The past and future of the videoconference room, Part 2: The Room

Getting to the right answer when picking collaboration systems is never just about the technology. The first step is understanding your use case and environment.

In the first of this series of blogs, I discussed the history and future of videoconferencing cameras. This – part two – comes out of a conversation I had with my friend and industry colleague Simon Dudley on the eternal hardware-vs-software debate. I advocated that apps and software had their place, but nothing will beat the reliability and quality of a dedicated device to complete mission-critical calls. Simon, on the other hand, believes that software codecs and cloud services coupled with good cameras and microphones give a "good enough" quality of experience and make life much more flexible for the users (and less locked-in for the IT department.)

While neither of us is wrong, the lesson here is that each use case and user need is different, and developing a blend of technologies to meet each one is the best practice an organization can follow. The first step in doing that is understanding the nuances of each environment and how collaboration best works within them. Or, in other words, bypass the technology discussion and take a look at the environment – the room.

The first video collaboration systems used in enterprises involved balky carts and completely assumed they’d be located in conference rooms. In today’s world, effective visual collaboration no longer means going to a dedicated room to use installed, expensive technology. In fact, many software firms will point out to you that their desktop or mobile software enables videoconferencing as good as any room ever did – and usually for just a fraction of the cost. Of course, when you try to use their software out of its sweet spot – in an actual conference room - the experience can be awful.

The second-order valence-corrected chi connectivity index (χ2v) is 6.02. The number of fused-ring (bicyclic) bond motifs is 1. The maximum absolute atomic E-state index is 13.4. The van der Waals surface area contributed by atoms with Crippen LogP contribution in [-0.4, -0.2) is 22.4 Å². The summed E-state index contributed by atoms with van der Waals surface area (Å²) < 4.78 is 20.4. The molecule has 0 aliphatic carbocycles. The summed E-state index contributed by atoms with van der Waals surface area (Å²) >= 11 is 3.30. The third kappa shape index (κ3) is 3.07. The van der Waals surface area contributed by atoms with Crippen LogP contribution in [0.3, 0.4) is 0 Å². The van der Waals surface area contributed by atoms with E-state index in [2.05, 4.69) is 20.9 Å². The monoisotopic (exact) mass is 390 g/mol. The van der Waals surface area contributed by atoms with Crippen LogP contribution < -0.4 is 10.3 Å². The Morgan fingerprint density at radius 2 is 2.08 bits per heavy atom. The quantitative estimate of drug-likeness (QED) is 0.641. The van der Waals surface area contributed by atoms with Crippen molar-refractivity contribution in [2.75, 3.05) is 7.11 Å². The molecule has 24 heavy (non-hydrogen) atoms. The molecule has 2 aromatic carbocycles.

The hierarchy of rooms/spaces/environments for visual collaboration begins with a few flavors of mobility and then progresses through rooms to much larger spaces:

Mobility - Portable

This is most easily identified as the version of mobility without a desk. You may be at a child’s sports match, or the airport boarding gate, or at a conference or seminar. The only tools you have with you are a smartphone or tablet, and the only accessories are the ones you may have with you in your pockets or a small briefcase or purse. In today’s world, it is essential to be able to collaborate with individuals on the road/on the run. These needs are met with a solid personal device that is enabled to connect to any other type of room or system. (This interoperability will not be achieved because of the software or app used, but rather because it connects via a well-designed infrastructure that enables any-to-any collaboration.) The most important tools to carry for this environment are a reliable smart device, a powerful and smart headset, and an extra capacity or spare battery for both. It’s also important to realize that while “one” may be the loneliest number, it is the maximum number of users these tools can support. Don’t try to use a system meant for individuals to support small-group conferencing – it just looks ridiculous on the other end.